Every day that I go home, I know I have impacted someone’s life in a positive way. I love knowing that I have been there for my patients, from those who are toddlers to those who are geriatrics. I help to alleviate their fears and be with them during a frightening experience in their lives.
I was a second-degree BSN student, having worked in the business world for 5 years. I always wanted to have meaningful interactions with people, and working in a career that focused on financial gains was not rewarding at all. Nursing was a career that I identified with secondary to the constant interaction with the public and the ability to make a difference in the lives of those I cared for.
My life as a Nurse Anesthetist
Johnson & Johnson discovers the highlights of being a Nurse Anesthetist from Thomas, DNP, APN/CRNA.
The responsibilities of a Certified Nurse Anesthetist
What a typical work shift is like for me
Because I have three distinct roles, each day presents new and different challenges.
During academic days, there is no “shift”...the day continues until the students no longer need me. As an administrator, “shift work” is replaced by never-ending availability via email, text and phone. I would not have it any other way. My staff is very important to me and when they need me, I need to be there for them.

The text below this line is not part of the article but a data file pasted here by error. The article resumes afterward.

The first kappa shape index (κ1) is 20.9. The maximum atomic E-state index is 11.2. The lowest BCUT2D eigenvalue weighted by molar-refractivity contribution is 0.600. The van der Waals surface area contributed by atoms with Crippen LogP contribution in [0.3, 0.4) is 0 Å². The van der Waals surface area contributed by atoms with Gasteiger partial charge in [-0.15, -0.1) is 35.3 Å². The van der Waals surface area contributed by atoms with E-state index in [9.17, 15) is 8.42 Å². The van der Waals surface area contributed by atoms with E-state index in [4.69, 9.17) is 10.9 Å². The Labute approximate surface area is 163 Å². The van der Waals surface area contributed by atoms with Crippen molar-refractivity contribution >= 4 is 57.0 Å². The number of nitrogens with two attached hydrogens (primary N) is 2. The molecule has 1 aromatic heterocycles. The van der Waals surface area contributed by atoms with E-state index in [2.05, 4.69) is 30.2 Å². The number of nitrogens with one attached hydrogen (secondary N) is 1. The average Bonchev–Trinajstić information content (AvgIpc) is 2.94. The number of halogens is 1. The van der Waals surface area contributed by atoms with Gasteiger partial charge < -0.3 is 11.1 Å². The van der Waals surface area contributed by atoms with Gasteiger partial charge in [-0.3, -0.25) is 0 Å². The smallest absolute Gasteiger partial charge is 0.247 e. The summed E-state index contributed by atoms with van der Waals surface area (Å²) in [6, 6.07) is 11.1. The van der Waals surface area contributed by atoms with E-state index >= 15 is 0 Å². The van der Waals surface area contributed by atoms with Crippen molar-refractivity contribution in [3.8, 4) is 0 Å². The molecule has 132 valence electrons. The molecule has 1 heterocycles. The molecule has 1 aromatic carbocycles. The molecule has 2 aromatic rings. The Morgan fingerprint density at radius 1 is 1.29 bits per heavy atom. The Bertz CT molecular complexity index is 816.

The only “shift work” I maintain is during my clinical days. Prior to my administrative role, I would typically work 12–16 hour days, delivering anesthesia care to my patients. Now with my expanded roles outside of the operating room, I cap my clinical day to 8–10 hours.
The clinical pace is dependent on the environment, but overall, the preoperative world is a very dynamic and fast-paced environment, which CRNAs thrive in!
My innovation story
It is a challenge for an anesthesia provider to make sure that we can safely take that tube out. And the risk is that we won't be able to, and they’re going to have that tube in for an extended period of time. And no one wants that.
So, I altered my anesthetic plan to focus on that. We got through the procedure with the surgeon’s help and with a very clear, defined timeline, without having to breathe for her. I was able to maintain her own spontaneous respirations. We dropped her off in the recovery room still breathing on her own. So that was a huge postoperative complication that was successfully sidestepped.
First and foremost, love what you do. Work doesn’t always have to be “work”. Secondly, have a support system in place that understands your passion, but also reminds you that there are other things out in the world for you to enjoy. Work hard-play hard isn’t just a line on a T-Shirt!”